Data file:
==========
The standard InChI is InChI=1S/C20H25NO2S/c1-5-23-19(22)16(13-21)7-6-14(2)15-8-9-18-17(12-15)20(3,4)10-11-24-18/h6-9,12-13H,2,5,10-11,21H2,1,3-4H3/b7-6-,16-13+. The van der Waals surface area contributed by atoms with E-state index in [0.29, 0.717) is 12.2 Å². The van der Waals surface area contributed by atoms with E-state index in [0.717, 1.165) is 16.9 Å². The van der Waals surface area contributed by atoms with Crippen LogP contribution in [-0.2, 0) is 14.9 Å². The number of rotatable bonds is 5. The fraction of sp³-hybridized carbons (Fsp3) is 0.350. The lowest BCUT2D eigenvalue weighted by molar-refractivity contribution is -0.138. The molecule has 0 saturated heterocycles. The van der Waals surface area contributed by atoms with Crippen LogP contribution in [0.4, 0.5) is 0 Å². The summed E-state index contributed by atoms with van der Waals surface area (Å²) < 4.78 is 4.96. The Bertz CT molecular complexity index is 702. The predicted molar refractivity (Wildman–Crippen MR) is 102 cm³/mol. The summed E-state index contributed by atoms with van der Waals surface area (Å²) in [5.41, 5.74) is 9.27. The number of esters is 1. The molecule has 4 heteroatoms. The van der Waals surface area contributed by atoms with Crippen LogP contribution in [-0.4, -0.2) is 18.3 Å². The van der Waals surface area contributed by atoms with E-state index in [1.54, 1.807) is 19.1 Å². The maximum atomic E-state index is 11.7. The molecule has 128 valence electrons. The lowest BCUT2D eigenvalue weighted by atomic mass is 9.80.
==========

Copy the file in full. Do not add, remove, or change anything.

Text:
The standard InChI is InChI=1S/C20H25NO2S/c1-5-23-19(22)16(13-21)7-6-14(2)15-8-9-18-17(12-15)20(3,4)10-11-24-18/h6-9,12-13H,2,5,10-11,21H2,1,3-4H3/b7-6-,16-13+. The van der Waals surface area contributed by atoms with E-state index in [0.29, 0.717) is 12.2 Å². The van der Waals surface area contributed by atoms with E-state index in [0.717, 1.165) is 16.9 Å². The van der Waals surface area contributed by atoms with Crippen LogP contribution in [-0.2, 0) is 14.9 Å². The number of rotatable bonds is 5. The fraction of sp³-hybridized carbons (Fsp3) is 0.350. The lowest BCUT2D eigenvalue weighted by molar-refractivity contribution is -0.138. The molecule has 0 saturated heterocycles. The van der Waals surface area contributed by atoms with Crippen LogP contribution in [0.4, 0.5) is 0 Å². The summed E-state index contributed by atoms with van der Waals surface area (Å²) < 4.78 is 4.96. The Bertz CT molecular complexity index is 702. The predicted molar refractivity (Wildman–Crippen MR) is 102 cm³/mol. The summed E-state index contributed by atoms with van der Waals surface area (Å²) in [5.41, 5.74) is 9.27. The number of esters is 1. The molecule has 4 heteroatoms. The van der Waals surface area contributed by atoms with Crippen LogP contribution in [-0.4, -0.2) is 18.3 Å². The van der Waals surface area contributed by atoms with E-state index in [1.54, 1.807) is 19.1 Å². The maximum atomic E-state index is 11.7. The molecule has 128 valence electrons. The lowest BCUT2D eigenvalue weighted by atomic mass is 9.80.